Snow Loading and Roof Collapse

During winter months, businesses often plan for snow and severe weather by winterizing company vehicles, organizing snowplowing services, etc. However, many neglect to plan appropriately for excess snow loading on roofs, which can cause structural damage or collapse as the weight of snow and ice exceeds the capacity of the roof. The risk of collapse increases when rain falls on accumulated snow, as snow-covered roofs do not drain as well.

Even businesses in warmer climates should be aware of snow loading risks. Facilities in these areas can be more susceptible as they are not designed for winter weather and heavy snow accumulation. Personnel may also not be accustomed to working in these types of conditions.

The following checklist can help you plan, prepare, and take action to minimize the risk of roof damage from snow loading:

  • Determine the maximum safe snow depth for the roof based on its load capacity (indicated in building plans and specifications or in an engineering analysis of the roof design).
  • Inspect the roof structure for damage and deterioration and repair as needed.
  • Inspect roof drains and downspouts, and remove debris to prevent clogging.
  • Look for evidence of past water ponding and eliminate causes such as improperly mounted roof equipment, worn and weathered roof insulation, etc.
  • Identify who is responsible for snow/ice removal and ensure they are trained on appropriate and safe equipment handling and protocols.
  • Locate and appropriately mark skylights, vents, drains, and other items that could be covered by snow so that they are visible to workers.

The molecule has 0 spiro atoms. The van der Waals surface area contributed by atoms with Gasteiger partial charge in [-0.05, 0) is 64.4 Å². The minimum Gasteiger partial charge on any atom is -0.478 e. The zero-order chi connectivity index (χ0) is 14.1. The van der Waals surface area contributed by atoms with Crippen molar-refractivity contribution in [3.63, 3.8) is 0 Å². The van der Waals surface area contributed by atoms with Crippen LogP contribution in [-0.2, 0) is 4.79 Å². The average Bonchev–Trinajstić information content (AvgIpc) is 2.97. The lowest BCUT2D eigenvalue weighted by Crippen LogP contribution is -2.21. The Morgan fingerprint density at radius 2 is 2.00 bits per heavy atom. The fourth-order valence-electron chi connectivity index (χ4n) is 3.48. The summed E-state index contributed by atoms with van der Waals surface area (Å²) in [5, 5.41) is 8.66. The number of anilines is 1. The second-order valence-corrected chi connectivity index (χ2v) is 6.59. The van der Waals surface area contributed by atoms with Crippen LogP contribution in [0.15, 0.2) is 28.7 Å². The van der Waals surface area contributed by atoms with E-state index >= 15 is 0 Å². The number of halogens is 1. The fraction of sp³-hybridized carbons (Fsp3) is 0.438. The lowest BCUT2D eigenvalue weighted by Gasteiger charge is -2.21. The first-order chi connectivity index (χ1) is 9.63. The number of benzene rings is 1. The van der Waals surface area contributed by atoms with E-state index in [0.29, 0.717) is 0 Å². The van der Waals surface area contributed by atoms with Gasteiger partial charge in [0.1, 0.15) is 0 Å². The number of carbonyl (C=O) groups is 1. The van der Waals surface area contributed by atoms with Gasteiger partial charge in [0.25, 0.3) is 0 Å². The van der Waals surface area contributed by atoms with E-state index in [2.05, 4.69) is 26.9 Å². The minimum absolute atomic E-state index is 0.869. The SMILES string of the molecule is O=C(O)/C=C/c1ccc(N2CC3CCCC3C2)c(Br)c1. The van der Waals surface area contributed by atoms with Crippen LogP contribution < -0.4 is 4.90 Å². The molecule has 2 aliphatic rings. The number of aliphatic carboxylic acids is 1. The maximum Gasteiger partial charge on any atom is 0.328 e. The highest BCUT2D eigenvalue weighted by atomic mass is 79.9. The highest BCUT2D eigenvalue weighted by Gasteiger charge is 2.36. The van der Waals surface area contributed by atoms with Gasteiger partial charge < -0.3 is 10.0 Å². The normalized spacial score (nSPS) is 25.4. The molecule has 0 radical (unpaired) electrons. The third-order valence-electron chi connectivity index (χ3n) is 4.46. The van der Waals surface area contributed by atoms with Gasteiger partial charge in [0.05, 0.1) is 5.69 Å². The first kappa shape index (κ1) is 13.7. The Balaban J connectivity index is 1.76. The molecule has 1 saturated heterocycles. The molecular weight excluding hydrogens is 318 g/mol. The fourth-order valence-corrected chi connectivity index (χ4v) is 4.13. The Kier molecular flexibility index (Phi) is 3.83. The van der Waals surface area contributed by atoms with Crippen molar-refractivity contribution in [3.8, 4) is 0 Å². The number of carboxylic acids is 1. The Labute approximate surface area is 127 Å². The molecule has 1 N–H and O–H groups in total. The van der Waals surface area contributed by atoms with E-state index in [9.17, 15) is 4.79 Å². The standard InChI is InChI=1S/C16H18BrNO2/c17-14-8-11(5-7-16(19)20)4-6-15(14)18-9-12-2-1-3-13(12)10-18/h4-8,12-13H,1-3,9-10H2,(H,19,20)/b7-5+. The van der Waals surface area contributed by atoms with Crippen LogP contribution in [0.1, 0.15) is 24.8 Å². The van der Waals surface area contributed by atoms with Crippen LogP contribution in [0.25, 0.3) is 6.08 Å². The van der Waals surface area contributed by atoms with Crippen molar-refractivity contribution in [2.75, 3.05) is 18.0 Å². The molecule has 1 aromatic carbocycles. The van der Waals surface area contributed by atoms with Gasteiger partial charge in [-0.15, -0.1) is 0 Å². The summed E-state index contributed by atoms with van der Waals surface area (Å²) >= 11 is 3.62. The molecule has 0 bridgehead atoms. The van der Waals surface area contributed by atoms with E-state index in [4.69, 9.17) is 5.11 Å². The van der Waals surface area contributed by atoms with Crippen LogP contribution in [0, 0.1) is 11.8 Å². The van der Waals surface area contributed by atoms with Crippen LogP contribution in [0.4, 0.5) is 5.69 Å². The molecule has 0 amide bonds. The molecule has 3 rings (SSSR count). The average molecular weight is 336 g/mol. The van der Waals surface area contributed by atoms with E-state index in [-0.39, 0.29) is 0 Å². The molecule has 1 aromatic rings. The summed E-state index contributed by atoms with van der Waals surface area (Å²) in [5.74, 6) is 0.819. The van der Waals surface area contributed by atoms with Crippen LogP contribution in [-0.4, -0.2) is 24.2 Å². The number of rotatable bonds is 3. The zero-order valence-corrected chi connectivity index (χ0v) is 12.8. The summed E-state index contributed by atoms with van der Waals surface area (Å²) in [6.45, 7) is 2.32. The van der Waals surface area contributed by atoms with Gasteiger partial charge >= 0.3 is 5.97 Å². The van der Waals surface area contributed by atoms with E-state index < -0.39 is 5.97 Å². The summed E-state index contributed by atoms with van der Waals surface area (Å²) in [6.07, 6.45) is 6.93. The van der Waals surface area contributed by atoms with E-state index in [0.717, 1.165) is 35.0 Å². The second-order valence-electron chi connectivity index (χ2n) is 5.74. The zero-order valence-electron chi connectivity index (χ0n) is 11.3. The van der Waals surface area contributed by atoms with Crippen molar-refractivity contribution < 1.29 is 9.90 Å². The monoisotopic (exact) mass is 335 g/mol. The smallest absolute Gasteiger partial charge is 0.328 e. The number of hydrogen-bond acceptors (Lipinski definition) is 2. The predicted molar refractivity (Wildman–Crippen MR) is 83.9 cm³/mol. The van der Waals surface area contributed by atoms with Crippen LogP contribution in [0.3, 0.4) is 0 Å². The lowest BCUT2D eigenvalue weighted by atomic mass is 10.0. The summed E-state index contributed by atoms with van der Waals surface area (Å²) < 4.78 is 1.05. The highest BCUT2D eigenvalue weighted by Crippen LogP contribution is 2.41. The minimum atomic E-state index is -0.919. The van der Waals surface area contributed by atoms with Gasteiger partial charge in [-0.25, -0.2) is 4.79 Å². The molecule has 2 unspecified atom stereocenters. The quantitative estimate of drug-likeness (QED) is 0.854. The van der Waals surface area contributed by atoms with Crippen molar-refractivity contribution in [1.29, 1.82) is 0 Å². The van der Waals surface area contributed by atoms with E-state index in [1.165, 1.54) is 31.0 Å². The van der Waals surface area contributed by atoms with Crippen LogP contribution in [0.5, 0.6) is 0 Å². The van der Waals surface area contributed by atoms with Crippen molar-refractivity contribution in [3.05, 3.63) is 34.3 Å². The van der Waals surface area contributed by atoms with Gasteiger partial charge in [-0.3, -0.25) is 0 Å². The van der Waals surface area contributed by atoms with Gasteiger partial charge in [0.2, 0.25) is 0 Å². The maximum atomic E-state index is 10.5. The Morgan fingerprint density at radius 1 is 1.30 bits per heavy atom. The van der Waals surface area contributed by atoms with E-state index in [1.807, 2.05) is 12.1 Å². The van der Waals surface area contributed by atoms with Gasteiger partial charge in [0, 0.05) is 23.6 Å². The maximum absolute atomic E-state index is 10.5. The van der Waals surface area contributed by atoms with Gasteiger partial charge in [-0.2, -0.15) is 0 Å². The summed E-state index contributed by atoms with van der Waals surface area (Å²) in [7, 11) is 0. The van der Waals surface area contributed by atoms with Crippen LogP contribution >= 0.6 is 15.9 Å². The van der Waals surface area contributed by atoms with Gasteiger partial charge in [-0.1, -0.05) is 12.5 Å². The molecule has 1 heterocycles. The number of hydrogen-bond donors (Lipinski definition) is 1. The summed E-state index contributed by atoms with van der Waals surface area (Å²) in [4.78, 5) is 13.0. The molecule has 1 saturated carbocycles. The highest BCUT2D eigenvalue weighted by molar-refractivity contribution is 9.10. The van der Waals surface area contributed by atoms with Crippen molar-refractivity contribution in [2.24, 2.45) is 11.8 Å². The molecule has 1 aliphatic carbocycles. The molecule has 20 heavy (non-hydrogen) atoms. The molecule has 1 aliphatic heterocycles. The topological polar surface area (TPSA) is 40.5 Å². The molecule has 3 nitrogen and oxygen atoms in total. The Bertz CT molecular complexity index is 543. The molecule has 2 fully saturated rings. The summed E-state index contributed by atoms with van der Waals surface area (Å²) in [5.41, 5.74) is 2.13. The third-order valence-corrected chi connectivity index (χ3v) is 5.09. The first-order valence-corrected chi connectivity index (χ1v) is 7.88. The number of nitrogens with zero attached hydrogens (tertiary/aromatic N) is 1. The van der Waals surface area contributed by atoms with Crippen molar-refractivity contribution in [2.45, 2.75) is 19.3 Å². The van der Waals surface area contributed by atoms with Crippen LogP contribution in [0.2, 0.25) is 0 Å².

• Develop a plan to keep all roof access points clear of snow.
  • Determine what tools, equipment, protective devices, clothing, and footwear are needed to work on a snow-covered roof, and make sure gear is readily available.
  • Confirm any necessary fall protection equipment, such as guardrails, nets, or personal fall-arrest systems, is accessible and installed properly for your building’s roof configuration.
  • Establish a plan to transfer mechanical snow removal equipment to the roof.
  • Prior to using machinery, check with a roofing contractor to ensure equipment will not damage the roof membrane.
  • Require workers to follow manufacturers’ instructions to safely use mechanical equipment and tools, such as shovels, ice spades, and snow blowers.
  • Instruct workers to operate equipment at reduced speeds during slippery conditions, and do not permit the use of powered equipment within 10 feet of any roof edge.
  • Train workers on the proper use of fall-protection equipment and how to identify the warning signs of overexposure and hypothermia.

It’s important to monitor snow depth and be aware of how snow drifts and accumulates. Be sure to:

  • Follow safe roof practices at all times.
  • Remove snow before it reaches 50 percent of the safe maximum depth. Do not allow workers on the roof once the snow load has approached the roof’s load capacity.
  • Remove snow during a storm only if the forecast indicates the total snowfall will result in dangerous accumulations.
  • Do not allow workers on the roof once the snow load approaches the roof’s load capacity.
  • Clear snow and ice from storm drains and catch basins and periodically inspect the roof drainage system to ensure it’s not clogged.
  • Remove snow in layers across the roof to prevent unbalanced loads that may cause a collapse, and avoid making snow piles during the removal process.

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The illustrations, instructions, and principles in this material are general in scope and, to the best of our knowledge, current at the time of publication. No attempt has been made to interpret any referenced codes, standards, or regulations nor to identify all potential risks or requirements.